Although children of any race can apply and attend Afrocentric schools, the institutions remain overwhelmingly African-American.

However, Ember, a school that goes from kindergarten to eighth grade, has a student body that is one-third Hispanic.

Spanish is incorporated into Ember’s morning affirmations.

There are about six Afrocentric schools throughout the city of New York, comprised of about 2,300 students.

Students have to apply for admission into these private and charter schools.

Additionally, the schools do not have a specific geographical zone.

Despite the popularity of Afrocentric schools, the concept does have its detractors who favor integrated schools.

“Segregation leads to inequality, said Andre Perry of Brookings Institution. “You just can’t do that away. If you’re going to ignore this issue, it will come back to haunt you.”

Historically, school integration has led to a redistribution of funds, which can often boost academic performance for children regardless of race and socioeconomic status.

Furthermore, some studies say that some Afrocentric schools are low performing.

Nevertheless, Afrocentric schools remain popular in Milwaukee, Chicago and the country’s most populous city, New York City.

Some parents have decided to home school their children to ensure African-American history and culture is taught to their satisfaction.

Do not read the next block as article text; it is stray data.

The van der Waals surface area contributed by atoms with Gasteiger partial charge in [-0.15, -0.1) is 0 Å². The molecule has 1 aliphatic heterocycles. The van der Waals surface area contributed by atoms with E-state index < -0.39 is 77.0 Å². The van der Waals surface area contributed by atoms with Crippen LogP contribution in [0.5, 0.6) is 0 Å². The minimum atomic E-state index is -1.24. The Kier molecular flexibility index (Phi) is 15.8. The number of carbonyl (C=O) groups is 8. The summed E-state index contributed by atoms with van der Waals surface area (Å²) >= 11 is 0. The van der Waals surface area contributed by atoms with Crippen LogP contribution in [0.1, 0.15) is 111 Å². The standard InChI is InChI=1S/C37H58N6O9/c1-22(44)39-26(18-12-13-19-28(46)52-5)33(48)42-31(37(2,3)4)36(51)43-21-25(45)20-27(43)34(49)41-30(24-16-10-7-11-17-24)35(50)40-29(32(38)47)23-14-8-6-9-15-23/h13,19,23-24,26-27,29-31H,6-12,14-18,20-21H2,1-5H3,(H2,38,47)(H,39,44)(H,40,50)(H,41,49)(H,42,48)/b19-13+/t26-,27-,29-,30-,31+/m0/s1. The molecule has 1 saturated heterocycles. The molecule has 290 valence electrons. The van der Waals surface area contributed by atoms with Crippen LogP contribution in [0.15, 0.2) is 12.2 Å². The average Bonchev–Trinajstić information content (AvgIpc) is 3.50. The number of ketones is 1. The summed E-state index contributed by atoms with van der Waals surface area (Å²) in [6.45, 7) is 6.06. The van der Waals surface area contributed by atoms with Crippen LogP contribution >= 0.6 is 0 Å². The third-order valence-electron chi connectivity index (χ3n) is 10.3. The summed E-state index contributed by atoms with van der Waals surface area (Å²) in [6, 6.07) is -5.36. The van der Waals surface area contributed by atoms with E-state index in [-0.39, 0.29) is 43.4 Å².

Afrocentric schools have also caught on in Washington, D.C. and Oakland, Calif.

Schools like Ember have even sent their students to South Africa for six weeks while also offering services that help students deal with mental health issues.

Proponents of Afrocentric schools believe that their approach and curriculum is also very beneficial to students who are not African-American because it exposes them to more diversity and other cultures.

“Often when you talk about integration, it’s about taking Black kids out of their schools and sending them to White schools,” said Richard A. Carranza, New York City’s schools chancellor. “Rarely is it about, ‘How do you have other kids come into traditionally Black schools and find value?’ If there’s a school that says that’s what we want to focus on, I think we should be supportive of that.”

Many White and other non-Black students on the college level have said that they have benefitted from attending an HBCU because they got exposed to diversity and racial issues that they would not have if they had gone to a predominantly White institution.

“To be White at a Black institution is to understand racial pain,” said Julianne Malveaux, president of the all-female Bennett College from 2007-2012. “If a White girl goes to Bennett, she doesn’t have to go to diversity training when she gets into the corporate world. It’s an enhancing experience, especially for a student who wants to live and work in a diverse world.”

However, for some African-American parents, diversity will be commonplace for their children growing up as a minority in America.

Therefore, those parents want to shield their children from the harsh realities of racism and give them a strong sense of identity as they mature into adults by sending them to Afrocentric schools.